For most of the candidates hoping to represent Montgomery County in the Maryland General Assembly for the next four years, the most pressing issue now is money. In a year when a campaign for the state Senate is expected to cost up to $35,000, there simply isn't enough money to go around.

The high cost of campaigning and the incumbents' desire to keep their seats found a convenient common ground in Montgomery this year. After some initial balking, the Democratic officeholders have scrambled aboard an unlikely slate, in order to share the expenses of office space, direct mail, and literature.

In Maryland's "good government" county, the majority Democratic Party is entering the election with the closest thing to a political machine since the reforms of 1966.

"We'll probably be the only major league ball game in town," said retiring Sen. Victor L. Crawford, chairman of the "Democrats For '82" incumbents' slate committee. "We decided to take a leaf out of Prince George's County's book and put something together."

The result is that Democrats will field a general election line-up that should include few new faces, with the most likely prospect for change coming where there are "open" seats, or seats now held by Republicans. Where there are open seats on the Democratic side, the incumbents have in all but one case handpicked the contenders to fill their slate.

Those left off the incumbents' slate have been crying "foul" from the sidelines, and some hope to win by flaunting their outsider status. A few talked earlier of putting together an "outsiders" slate. Others are resigned to running their campaigns on shoestring budgets, relying on door-to-door campaigning. Many believe they can beat the machine by talking issues, while the incumbents stress experience.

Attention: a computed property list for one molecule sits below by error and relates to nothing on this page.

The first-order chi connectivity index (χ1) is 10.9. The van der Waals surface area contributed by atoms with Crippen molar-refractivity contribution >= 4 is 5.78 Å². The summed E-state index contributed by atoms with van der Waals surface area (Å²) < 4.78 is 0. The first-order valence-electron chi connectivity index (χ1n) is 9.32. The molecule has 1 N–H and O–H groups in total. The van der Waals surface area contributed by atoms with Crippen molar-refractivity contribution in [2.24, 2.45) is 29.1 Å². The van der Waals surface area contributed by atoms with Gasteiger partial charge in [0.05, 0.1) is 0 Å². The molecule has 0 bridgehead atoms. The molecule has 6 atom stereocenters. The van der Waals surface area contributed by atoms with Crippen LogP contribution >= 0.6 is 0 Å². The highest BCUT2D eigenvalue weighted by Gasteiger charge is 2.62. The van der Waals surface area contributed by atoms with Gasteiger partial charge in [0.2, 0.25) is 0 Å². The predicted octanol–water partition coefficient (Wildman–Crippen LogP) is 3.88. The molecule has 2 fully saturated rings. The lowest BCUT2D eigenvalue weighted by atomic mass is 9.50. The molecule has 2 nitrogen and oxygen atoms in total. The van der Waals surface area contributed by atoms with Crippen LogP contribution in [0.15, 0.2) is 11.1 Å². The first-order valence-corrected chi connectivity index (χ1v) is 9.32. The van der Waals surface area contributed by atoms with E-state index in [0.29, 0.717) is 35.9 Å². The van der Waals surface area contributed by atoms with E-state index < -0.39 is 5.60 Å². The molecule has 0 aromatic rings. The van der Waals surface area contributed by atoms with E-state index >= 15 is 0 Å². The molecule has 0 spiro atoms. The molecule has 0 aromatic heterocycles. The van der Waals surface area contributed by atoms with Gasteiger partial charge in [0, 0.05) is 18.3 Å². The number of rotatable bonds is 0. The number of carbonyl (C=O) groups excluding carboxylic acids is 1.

The Democratic slate-making and the infighting it has caused would ordinarily give Republicans cause to rejoice. But Republicans this year face the unhappy prospect of seeing potentially vulnerable Democratic seats slip from their grasp, all because the GOP candidates are having an even harder time finding money.

Where GOP officials first touted this as a good year for Republicans because of the divisions in Democratic ranks, they now concede that some of their brightest prospects may not be able to raise the cash to overcome the overwhelming 2-to-1 Democratic voter registration edge. And the party itself is in no position to help, with its own candidate aid coffers completely empty.

It is not as if there are no real issues in the county this year. On the contrary, legislators taking their seats in January 1983 will be representing the county's interests in Annapolis at a time when a scaled-back federal government is already transferring more burdens onto state legislatures.

The loss of federal dollars is expected to generate increased competition between Maryland's 23 counties and Baltimore City. Montgomery, as the most affluent of the counties, could prove a tempting target for other money-starved jurisdictions. There already was a glimpse of the coming combat during the last General Assembly session, with Montgomery and Baltimore openly feuding over various state aid formulas.

Also, legislators elected this year will be serving when several key aid formulas are scheduled to be renegotiated. Among them is aid to the schools, Montgomery's prized institution. Baltimore city and the poorer counties are looking for wealthy Montgomery to help subsidize their deteriorating school systems at a time when many Montgomery residents say that their own schools are slipping.

But campaigns for the state legislature are traditionally low-profile races, especially since voters will also be choosing a governor, a U.S. senator, congressional representatives, a county executive and County Council members. As one party outsider, lawyer Abbe Lowell, recently put it, "I am frustrated by the fact that issues are very unimportant on the House of Delegates level. More important is name recognition, loyalty to the party, money, and running on the right slate."